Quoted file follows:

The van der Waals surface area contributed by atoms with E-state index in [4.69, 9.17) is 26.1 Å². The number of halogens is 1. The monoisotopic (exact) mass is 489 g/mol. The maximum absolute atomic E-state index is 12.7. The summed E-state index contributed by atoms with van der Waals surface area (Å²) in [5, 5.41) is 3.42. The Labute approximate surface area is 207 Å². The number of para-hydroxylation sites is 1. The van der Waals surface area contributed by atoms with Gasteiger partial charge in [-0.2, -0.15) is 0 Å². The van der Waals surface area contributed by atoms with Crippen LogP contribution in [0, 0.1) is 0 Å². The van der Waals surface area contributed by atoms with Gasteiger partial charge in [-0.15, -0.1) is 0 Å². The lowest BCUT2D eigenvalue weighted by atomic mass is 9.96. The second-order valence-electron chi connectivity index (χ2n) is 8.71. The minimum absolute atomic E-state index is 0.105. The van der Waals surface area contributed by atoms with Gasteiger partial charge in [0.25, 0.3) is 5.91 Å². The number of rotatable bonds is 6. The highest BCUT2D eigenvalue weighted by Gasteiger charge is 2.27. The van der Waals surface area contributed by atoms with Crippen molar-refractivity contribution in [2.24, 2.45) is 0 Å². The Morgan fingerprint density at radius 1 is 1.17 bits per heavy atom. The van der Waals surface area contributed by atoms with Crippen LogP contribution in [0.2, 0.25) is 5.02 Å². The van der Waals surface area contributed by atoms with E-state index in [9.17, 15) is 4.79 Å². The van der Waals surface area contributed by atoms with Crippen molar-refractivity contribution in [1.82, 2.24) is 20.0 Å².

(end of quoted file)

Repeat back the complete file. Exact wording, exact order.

The van der Waals surface area contributed by atoms with E-state index in [4.69, 9.17) is 26.1 Å². The number of halogens is 1. The monoisotopic (exact) mass is 489 g/mol. The maximum absolute atomic E-state index is 12.7. The summed E-state index contributed by atoms with van der Waals surface area (Å²) in [5, 5.41) is 3.42. The Labute approximate surface area is 207 Å². The number of para-hydroxylation sites is 1. The van der Waals surface area contributed by atoms with Gasteiger partial charge in [-0.2, -0.15) is 0 Å². The van der Waals surface area contributed by atoms with Crippen LogP contribution in [0, 0.1) is 0 Å². The van der Waals surface area contributed by atoms with Gasteiger partial charge in [-0.15, -0.1) is 0 Å². The lowest BCUT2D eigenvalue weighted by atomic mass is 9.96. The second-order valence-electron chi connectivity index (χ2n) is 8.71. The minimum absolute atomic E-state index is 0.105. The van der Waals surface area contributed by atoms with Gasteiger partial charge in [0.25, 0.3) is 5.91 Å². The number of rotatable bonds is 6. The highest BCUT2D eigenvalue weighted by Gasteiger charge is 2.27. The van der Waals surface area contributed by atoms with Crippen molar-refractivity contribution in [2.24, 2.45) is 0 Å². The Morgan fingerprint density at radius 1 is 1.17 bits per heavy atom. The van der Waals surface area contributed by atoms with Crippen LogP contribution in [0.2, 0.25) is 5.02 Å². The van der Waals surface area contributed by atoms with E-state index in [9.17, 15) is 4.79 Å². The van der Waals surface area contributed by atoms with Crippen molar-refractivity contribution in [1.82, 2.24) is 20.0 Å².